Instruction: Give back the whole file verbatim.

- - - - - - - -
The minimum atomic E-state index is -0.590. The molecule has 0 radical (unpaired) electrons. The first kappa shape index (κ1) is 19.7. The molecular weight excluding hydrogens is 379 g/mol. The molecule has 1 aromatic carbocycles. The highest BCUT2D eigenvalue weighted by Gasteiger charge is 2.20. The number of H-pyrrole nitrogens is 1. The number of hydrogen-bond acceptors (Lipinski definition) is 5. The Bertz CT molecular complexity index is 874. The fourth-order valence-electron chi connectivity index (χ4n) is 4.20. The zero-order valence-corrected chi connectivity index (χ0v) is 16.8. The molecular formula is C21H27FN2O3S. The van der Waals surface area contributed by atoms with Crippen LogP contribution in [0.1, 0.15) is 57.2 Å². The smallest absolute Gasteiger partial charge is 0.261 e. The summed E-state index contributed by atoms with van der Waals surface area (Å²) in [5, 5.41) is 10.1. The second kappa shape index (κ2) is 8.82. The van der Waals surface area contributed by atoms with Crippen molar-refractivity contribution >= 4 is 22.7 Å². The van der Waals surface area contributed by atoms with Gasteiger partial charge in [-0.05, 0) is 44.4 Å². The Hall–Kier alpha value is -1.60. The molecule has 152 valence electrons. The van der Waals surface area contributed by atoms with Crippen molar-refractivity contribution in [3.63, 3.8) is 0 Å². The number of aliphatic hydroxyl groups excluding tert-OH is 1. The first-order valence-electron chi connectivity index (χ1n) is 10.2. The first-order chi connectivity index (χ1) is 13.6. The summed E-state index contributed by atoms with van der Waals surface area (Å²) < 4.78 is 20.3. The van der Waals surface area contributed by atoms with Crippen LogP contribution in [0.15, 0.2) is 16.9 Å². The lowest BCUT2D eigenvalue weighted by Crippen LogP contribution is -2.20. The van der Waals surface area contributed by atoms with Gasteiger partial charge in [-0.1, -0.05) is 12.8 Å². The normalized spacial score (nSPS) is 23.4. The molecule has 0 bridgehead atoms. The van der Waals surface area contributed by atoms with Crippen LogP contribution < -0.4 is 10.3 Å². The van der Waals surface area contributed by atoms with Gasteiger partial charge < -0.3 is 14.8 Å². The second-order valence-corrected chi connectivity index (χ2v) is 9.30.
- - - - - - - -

The minimum atomic E-state index is -0.590. The molecule has 0 radical (unpaired) electrons. The first kappa shape index (κ1) is 19.7. The molecular weight excluding hydrogens is 379 g/mol. The molecule has 1 aromatic carbocycles. The highest BCUT2D eigenvalue weighted by Gasteiger charge is 2.20. The number of H-pyrrole nitrogens is 1. The number of hydrogen-bond acceptors (Lipinski definition) is 5. The Bertz CT molecular complexity index is 874. The fourth-order valence-electron chi connectivity index (χ4n) is 4.20. The zero-order valence-corrected chi connectivity index (χ0v) is 16.8. The molecular formula is C21H27FN2O3S. The van der Waals surface area contributed by atoms with Crippen LogP contribution in [0.1, 0.15) is 57.2 Å². The smallest absolute Gasteiger partial charge is 0.261 e. The summed E-state index contributed by atoms with van der Waals surface area (Å²) in [5, 5.41) is 10.1. The second kappa shape index (κ2) is 8.82. The van der Waals surface area contributed by atoms with Crippen molar-refractivity contribution >= 4 is 22.7 Å². The van der Waals surface area contributed by atoms with Gasteiger partial charge in [-0.05, 0) is 44.4 Å². The Hall–Kier alpha value is -1.60. The molecule has 152 valence electrons. The van der Waals surface area contributed by atoms with Crippen molar-refractivity contribution in [3.63, 3.8) is 0 Å². The number of aliphatic hydroxyl groups excluding tert-OH is 1. The first-order valence-electron chi connectivity index (χ1n) is 10.2. The first-order chi connectivity index (χ1) is 13.6. The summed E-state index contributed by atoms with van der Waals surface area (Å²) < 4.78 is 20.3. The van der Waals surface area contributed by atoms with Crippen LogP contribution in [0.15, 0.2) is 16.9 Å². The lowest BCUT2D eigenvalue weighted by Crippen LogP contribution is -2.20. The van der Waals surface area contributed by atoms with Gasteiger partial charge in [-0.1, -0.05) is 12.8 Å². The normalized spacial score (nSPS) is 23.4. The molecule has 0 bridgehead atoms. The van der Waals surface area contributed by atoms with Crippen LogP contribution < -0.4 is 10.3 Å². The van der Waals surface area contributed by atoms with Gasteiger partial charge < -0.3 is 14.8 Å². The second-order valence-corrected chi connectivity index (χ2v) is 9.30.